News | Opinion
Did you hear about the horse in the Karoo who got Covid-19?
If you did, I apologise. It’s my fault.
There I was, travelling across South Africa with my best friend and the dog – two out of three of us were Covid-tested before departure, while one had a rabies jab – and along the way I had my usual conversations with rank strangers, because that’s how I roll, in search of news and gossip wherever I go.
In Colesberg, I discussed the merits of vaccination with a local, who then told me the mayor had recently died of Covid, apparently contracted at a funeral. They’d buried her two days before.
Dreadful, I went. This damned virus, I went, and then I got in the car and onwards we motored to Beaufort West, where we were to spend the night. At the local supermarket, I chit-chatted to the check-out lady, and saw fit to share the news from 320km up the road.
“Did you hear the mayor of Colesberg died of coronavirus?” I said. She looked at me like I was mad and shook her head, no.
“Got it at a funeral,” I added knowingly, as her frown deepened. And there the conversation abruptly ended.
I left with my bottle of purely medicinal tonic water (nothing to do with illicit gin, obviously) and mild confusion as to the reason for the sour reaction I’d received. It was only the next day that I realised what the poor woman had probably heard me say.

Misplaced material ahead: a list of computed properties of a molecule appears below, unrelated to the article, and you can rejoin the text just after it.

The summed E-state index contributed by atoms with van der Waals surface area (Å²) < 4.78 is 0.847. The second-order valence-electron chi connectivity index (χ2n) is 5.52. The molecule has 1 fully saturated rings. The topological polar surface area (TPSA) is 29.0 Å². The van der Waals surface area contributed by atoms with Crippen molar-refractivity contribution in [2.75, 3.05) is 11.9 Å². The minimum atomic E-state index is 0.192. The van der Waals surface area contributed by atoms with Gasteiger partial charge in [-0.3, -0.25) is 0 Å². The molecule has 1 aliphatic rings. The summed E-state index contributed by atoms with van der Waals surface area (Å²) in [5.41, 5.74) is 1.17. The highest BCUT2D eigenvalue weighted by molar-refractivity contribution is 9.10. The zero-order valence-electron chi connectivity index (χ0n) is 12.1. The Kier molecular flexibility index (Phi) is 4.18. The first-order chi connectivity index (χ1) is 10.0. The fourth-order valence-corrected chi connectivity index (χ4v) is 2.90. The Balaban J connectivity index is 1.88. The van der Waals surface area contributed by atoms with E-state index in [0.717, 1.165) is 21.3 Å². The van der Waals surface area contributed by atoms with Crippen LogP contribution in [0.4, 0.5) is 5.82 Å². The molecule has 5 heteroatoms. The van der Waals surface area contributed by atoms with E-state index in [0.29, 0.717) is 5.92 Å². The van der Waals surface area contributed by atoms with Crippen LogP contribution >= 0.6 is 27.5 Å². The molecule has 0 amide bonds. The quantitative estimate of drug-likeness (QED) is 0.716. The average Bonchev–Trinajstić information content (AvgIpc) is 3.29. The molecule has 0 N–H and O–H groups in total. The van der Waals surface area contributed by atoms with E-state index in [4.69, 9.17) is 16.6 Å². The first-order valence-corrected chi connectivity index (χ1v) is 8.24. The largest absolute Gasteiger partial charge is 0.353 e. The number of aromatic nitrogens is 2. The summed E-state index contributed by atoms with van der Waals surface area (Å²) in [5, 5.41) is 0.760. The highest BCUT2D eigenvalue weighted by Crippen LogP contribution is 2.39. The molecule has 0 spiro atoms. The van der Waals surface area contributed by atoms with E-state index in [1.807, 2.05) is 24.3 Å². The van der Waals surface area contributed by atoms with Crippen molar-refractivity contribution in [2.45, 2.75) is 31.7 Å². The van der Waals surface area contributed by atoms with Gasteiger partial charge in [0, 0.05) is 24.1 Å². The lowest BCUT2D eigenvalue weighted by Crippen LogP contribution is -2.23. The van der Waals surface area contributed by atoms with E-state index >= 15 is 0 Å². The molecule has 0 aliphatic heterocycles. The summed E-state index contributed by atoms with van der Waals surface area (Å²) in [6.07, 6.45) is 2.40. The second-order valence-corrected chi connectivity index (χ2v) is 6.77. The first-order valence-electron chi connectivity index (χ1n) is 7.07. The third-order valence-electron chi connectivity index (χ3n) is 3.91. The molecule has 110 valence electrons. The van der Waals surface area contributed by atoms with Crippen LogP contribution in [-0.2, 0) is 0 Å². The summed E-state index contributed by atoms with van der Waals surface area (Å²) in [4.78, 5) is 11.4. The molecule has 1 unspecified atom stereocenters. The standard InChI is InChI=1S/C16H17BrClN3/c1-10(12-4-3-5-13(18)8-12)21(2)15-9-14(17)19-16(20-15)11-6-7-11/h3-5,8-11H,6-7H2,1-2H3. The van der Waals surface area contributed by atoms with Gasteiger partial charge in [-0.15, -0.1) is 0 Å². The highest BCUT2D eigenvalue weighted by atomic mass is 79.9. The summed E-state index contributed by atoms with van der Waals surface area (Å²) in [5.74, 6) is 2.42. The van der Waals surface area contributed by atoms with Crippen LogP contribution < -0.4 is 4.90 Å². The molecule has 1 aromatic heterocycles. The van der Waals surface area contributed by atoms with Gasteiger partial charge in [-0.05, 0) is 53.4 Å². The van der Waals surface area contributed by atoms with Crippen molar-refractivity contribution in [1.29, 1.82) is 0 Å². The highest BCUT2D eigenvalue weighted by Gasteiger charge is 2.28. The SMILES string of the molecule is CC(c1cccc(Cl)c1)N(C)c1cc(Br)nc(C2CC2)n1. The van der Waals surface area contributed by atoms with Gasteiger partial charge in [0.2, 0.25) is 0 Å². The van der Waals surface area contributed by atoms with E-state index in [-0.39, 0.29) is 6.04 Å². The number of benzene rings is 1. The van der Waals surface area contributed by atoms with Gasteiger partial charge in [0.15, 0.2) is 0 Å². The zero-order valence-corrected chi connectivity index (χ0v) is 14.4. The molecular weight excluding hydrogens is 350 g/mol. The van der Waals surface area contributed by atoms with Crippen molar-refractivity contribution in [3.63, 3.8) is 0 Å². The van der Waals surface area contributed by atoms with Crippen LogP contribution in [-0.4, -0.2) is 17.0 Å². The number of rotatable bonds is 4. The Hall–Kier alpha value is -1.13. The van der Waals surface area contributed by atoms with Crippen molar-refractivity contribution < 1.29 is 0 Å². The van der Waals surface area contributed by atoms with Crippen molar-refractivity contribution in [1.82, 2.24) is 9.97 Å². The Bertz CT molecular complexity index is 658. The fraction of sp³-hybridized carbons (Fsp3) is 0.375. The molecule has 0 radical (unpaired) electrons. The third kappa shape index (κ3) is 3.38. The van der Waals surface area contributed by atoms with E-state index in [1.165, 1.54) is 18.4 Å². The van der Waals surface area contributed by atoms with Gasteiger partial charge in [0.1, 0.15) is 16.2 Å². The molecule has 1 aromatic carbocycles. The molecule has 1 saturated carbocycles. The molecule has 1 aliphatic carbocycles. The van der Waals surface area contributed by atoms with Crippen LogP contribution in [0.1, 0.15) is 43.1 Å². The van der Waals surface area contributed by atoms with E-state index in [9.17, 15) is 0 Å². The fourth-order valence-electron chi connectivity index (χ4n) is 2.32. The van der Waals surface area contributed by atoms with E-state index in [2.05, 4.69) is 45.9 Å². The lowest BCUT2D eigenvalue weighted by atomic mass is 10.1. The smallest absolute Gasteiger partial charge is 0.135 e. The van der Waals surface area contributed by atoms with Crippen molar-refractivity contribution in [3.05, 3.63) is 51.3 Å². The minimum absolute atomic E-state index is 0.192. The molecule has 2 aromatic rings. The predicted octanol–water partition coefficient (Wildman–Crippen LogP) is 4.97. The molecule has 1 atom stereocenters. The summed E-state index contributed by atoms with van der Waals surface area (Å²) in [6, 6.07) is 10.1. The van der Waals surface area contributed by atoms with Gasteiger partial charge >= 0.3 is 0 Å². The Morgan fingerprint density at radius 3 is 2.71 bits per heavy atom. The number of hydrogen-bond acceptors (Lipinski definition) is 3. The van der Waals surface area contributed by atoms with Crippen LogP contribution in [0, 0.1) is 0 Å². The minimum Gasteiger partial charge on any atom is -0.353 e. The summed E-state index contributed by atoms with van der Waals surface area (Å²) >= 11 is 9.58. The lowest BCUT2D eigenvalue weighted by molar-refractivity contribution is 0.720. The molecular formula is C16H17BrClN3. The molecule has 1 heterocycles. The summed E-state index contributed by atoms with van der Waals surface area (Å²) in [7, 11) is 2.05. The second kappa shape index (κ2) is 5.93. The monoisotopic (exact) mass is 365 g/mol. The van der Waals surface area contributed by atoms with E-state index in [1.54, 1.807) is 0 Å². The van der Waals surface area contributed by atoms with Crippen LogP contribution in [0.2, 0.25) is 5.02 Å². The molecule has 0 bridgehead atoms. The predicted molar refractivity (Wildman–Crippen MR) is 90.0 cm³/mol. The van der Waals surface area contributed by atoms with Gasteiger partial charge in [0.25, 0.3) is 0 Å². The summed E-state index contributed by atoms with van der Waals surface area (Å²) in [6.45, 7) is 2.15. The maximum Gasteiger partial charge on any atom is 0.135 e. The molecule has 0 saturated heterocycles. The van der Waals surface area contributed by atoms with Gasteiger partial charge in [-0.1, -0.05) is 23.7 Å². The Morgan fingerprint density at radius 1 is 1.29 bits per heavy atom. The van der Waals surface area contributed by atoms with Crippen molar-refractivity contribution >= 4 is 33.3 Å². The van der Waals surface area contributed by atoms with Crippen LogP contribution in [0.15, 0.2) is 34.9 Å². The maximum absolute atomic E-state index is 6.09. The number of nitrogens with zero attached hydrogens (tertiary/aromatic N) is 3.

The thing is I was raised by parents who were sticklers for correct pronunciation (even when they got it wrong), thus the word “mayor” is not said like it looks and like it’s pronounced by most normal non-pretentious South Africans – “may-err” – but instead is pronounced the English way, like a female horse: Mare. The mare of Colesberg.
I had told the woman that a horse from Colesberg had died of Covid.
No wonder she’d looked cross: thousands are dying, including the mayor of Colesberg, MP Nombulelo “Sis Buli” Lilian Hermans, but here’s this crazy white tannie upset about a bloody horse. I wonder if she told anyone else.
If so, I had started fake news, trumpeting the first known case of human-to-horse transmission. Another first from South Africa.
World, you are welcome.
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